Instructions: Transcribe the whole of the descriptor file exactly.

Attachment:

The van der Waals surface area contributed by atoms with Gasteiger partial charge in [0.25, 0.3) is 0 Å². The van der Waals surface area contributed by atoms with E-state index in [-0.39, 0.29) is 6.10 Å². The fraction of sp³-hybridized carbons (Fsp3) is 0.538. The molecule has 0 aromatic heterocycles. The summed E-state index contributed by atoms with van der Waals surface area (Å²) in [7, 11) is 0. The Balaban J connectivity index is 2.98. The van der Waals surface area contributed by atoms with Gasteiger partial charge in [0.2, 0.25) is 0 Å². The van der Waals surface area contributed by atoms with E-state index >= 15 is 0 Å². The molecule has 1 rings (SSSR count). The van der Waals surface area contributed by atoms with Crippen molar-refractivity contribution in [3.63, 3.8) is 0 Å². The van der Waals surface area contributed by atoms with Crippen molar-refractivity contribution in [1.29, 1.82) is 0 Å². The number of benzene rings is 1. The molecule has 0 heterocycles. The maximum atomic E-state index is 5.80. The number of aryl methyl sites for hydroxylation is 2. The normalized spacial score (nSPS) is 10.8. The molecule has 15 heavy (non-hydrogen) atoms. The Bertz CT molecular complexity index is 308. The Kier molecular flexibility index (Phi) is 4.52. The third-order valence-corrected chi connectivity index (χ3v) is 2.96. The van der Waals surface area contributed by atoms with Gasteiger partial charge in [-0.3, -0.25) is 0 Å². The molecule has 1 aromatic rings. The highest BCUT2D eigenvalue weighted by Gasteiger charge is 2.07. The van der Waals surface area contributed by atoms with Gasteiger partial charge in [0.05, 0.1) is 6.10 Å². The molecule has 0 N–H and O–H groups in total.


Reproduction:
The van der Waals surface area contributed by atoms with Gasteiger partial charge in [0.25, 0.3) is 0 Å². The van der Waals surface area contributed by atoms with E-state index in [-0.39, 0.29) is 6.10 Å². The fraction of sp³-hybridized carbons (Fsp3) is 0.538. The molecule has 0 aromatic heterocycles. The summed E-state index contributed by atoms with van der Waals surface area (Å²) in [7, 11) is 0. The Balaban J connectivity index is 2.98. The van der Waals surface area contributed by atoms with Gasteiger partial charge in [0.2, 0.25) is 0 Å². The van der Waals surface area contributed by atoms with E-state index >= 15 is 0 Å². The molecule has 1 rings (SSSR count). The van der Waals surface area contributed by atoms with Crippen molar-refractivity contribution in [3.63, 3.8) is 0 Å². The van der Waals surface area contributed by atoms with Crippen molar-refractivity contribution in [1.29, 1.82) is 0 Å². The number of benzene rings is 1. The molecule has 0 heterocycles. The maximum atomic E-state index is 5.80. The number of aryl methyl sites for hydroxylation is 2. The normalized spacial score (nSPS) is 10.8. The molecule has 15 heavy (non-hydrogen) atoms. The Bertz CT molecular complexity index is 308. The Kier molecular flexibility index (Phi) is 4.52. The third-order valence-corrected chi connectivity index (χ3v) is 2.96. The van der Waals surface area contributed by atoms with Gasteiger partial charge in [-0.3, -0.25) is 0 Å². The molecule has 1 aromatic rings. The highest BCUT2D eigenvalue weighted by Gasteiger charge is 2.07. The van der Waals surface area contributed by atoms with Gasteiger partial charge in [0.05, 0.1) is 6.10 Å². The molecule has 0 N–H and O–H groups in total.